The state and land legislation in Botswana
Ntumy, Emmanuel Kodzo-Bediaku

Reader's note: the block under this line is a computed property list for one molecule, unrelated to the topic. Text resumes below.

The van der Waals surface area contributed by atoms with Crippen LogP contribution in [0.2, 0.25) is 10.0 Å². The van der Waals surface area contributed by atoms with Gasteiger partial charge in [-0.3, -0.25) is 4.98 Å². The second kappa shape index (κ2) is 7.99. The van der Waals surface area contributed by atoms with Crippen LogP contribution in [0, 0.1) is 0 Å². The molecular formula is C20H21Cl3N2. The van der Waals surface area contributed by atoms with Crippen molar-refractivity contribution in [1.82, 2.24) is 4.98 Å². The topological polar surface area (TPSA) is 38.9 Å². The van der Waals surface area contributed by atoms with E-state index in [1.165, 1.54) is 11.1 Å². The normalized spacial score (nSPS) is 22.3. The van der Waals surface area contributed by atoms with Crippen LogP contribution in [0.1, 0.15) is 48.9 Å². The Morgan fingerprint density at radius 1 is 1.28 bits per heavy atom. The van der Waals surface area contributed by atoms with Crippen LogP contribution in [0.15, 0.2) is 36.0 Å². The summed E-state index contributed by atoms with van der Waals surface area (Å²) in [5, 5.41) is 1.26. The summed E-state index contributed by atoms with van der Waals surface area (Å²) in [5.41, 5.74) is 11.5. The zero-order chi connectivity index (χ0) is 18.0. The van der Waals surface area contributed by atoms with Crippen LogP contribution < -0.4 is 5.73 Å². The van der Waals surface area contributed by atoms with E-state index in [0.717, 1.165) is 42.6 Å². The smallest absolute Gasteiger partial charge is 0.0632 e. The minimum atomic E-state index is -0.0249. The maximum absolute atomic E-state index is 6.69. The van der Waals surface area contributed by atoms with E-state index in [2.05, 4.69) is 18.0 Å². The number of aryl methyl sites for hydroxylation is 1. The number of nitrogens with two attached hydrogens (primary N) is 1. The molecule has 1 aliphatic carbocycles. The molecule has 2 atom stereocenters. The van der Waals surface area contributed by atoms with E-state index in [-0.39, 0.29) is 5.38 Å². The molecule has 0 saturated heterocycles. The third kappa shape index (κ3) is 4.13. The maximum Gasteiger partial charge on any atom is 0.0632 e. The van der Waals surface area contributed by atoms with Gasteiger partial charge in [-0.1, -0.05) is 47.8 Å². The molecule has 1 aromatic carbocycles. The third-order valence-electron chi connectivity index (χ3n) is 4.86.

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This paper aims to understand the political and legal dynamics involved in aspects of local government in Botswana as exemplified by legislative enactments. Mawhood (1985) suggests that such structures are charged with specific functions, for which specific scopes of authority are conferred. The land boards of Botswana are one such example. The paper concludes that there is a need to retrace the steps up to the inception of the Tribal Land Act (TLA), and to examine aspects of the act itself, as well as its implementation and consequent effects and flaws. Local government and governance are not achievable only by legislation and rule-making. Legitimisation is also a key element. If land tenure transformation, use and administration in Botswana via the medium of the land board system is to continue, it calls for a re-look at the whole question of land and its centrality in development and the lives of the citizenry and, therefore, the role of the land boards.